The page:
I have a love/hate relationship with Christmas cards. Don’t get me wrong–I LOVE getting them. Our fridge is currently covered with adorable pictures of our friends’ kids (and/or dogs) that have come pouring in the past few weeks. It’s the sending that I hate. Or, rather, it's a) the fact that I don’t ever quite get around to sending cards and b) the accompanying guilt that I hate. Every year, I buy a box of cards that sit, untouched, during the hubbub of the holidays. By the time January rolls around (and I finally have the time to sit down and write them) I realize that it’s a bit tacky to send cards that say “Merry Christmas” a month late. So I pack them up with the decorations, vowing to get an early start the next year.
I think Julia Child had the right idea–facing timing issues as well, she started sending out her holiday cards in February. She and her husband would take a take a funny picture (like, say, in a bubble bath), add a heart or two to make it into a Valentine, and send it out to all their friends and family. I love Julia–bold, unconventional, and always up for a laugh.
I, however, held on to the idea–once again–of sending out Christmas cards in December this year. I mean, if my friends with kids can actually make it happen, what excuse could I possibly have?! So I bought another box of cards and started planning our picture. I had this whole Christmas-y vision of Brandon and I, smiling and sitting beside a beautiful tree, with our two calm, purring cats. (HA!) There were just a few tiny problems with my vision. One, we needed someone to come over and take the picture (the least of our problems). Two, we weren’t entirely sure the cats would sit still long enough to have their picture taken. (Historically, the answer has been no.) And three, up until last Saturday, we didn’t have a tree.
We had decided not to get one this year–partially because Brandon has been so sick, and partially because we’re heading out of town and weren’t sure hauling a seven-foot-tall, 60-pound tree down the block and up five flights of stairs would be worth the effort. (Not to mention our fear of the cats climbing the tree and systematically knocking off every single ornament and chewing through the light chords...)
In the end, Brandon completely surprised me. While I was out at brunch with friends last Saturday, he went out and bought a beautiful little tree, carried it home, and strung it with lights. He knew how much a tree meant to me (even though I had very practically stated the reasons we didn't need one this year) and decided to make it happen. When I walked in and saw the tree all lit up, with Christmas music playing, it was one of the most special moments of my life. That one act, for me, symbolized so much that Christmas stands for. I do, indeed, have an amazing husband! And to add to the Christmas miracle: other than some serious sniffing, the cats have largely left the tree alone.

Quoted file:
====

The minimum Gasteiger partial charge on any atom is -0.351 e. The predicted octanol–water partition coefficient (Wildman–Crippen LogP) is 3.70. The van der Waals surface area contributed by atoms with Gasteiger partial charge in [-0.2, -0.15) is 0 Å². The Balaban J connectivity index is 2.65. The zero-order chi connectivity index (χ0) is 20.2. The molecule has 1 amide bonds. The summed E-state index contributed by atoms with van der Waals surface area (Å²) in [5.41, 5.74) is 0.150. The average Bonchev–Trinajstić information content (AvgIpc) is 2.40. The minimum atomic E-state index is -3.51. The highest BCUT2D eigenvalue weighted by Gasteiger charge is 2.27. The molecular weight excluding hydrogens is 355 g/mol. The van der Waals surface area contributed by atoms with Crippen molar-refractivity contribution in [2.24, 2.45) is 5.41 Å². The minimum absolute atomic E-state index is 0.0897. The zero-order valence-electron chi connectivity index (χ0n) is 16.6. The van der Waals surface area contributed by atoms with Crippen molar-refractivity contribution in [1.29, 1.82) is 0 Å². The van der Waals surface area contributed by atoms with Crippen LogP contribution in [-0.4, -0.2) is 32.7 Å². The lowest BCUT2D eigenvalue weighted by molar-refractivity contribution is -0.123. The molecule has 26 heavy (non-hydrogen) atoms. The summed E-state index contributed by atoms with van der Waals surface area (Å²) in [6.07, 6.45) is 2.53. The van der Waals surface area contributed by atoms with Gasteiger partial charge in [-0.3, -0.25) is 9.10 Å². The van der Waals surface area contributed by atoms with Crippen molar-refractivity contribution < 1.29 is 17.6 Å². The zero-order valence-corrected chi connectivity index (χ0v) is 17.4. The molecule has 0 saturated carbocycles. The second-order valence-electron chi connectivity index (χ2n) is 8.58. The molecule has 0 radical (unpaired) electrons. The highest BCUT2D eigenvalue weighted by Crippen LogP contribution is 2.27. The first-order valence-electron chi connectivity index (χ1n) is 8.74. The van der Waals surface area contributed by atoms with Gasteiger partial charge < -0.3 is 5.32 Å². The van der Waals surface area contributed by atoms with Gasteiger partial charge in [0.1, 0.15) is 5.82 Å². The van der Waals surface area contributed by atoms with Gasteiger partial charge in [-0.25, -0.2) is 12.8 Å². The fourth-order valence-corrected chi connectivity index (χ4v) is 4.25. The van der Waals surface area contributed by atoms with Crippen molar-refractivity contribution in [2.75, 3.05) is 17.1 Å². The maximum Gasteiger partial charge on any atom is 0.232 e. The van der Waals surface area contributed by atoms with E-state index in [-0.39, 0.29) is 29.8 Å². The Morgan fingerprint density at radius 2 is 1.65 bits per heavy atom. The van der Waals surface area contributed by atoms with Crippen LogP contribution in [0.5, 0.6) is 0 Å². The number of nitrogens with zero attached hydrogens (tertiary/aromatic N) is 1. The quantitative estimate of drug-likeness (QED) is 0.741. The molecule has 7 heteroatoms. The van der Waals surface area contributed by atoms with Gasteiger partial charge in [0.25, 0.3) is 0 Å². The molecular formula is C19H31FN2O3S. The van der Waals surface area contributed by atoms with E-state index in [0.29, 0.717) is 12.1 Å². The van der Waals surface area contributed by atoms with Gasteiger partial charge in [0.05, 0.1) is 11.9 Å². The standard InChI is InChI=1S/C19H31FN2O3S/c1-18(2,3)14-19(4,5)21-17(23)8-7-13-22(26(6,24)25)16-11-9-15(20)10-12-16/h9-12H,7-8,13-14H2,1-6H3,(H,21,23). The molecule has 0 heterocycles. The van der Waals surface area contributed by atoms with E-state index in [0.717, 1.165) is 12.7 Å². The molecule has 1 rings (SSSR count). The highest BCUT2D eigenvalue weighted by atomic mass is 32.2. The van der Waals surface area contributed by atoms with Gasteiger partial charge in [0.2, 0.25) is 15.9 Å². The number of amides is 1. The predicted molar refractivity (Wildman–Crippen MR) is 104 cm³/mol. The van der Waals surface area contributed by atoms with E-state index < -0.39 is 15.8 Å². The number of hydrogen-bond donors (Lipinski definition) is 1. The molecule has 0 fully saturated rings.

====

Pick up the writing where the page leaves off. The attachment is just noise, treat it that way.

We finally took the picture last night. It was spontaneous–our friend Jess was over for dinner so we roped her into being the photographer. Of course, cats being cats, they wanted no part of being still–they squirmed, they scratched, they jumped, and finally ran away. Which is why most of the pictures feature Brandon and I–alternately laughing and grimacing–and two blurs of fur. But in the end, the pictures are so us. They’re not perfect, they at least made us laugh, and they’ll probably not go out in the mail until January. But they show what’s most important to us: family, friends, unexpected gifts, laughter, and spontaneity. (And cats!)
May this holiday season be a time of peace, joy, and hope for you and your family. I hope, like me, you'll get to spend lots of time in the kitchen–cooking and baking and talking and laughing–and even more time sitting around the table enjoying great food and conversation with the people you love the most. I hope you'll have time to enjoy the simple pleasures (sitting by the fire, drinking good hot chocolate, maybe singing a Christmas carol or two) and not stress out about all the things that ultimately don't matter. And I hope that if you're celebrating Christmas, you'll have time to reflect on that little baby, born in a humble manger thousands of years ago, that continues to change hearts and lives today.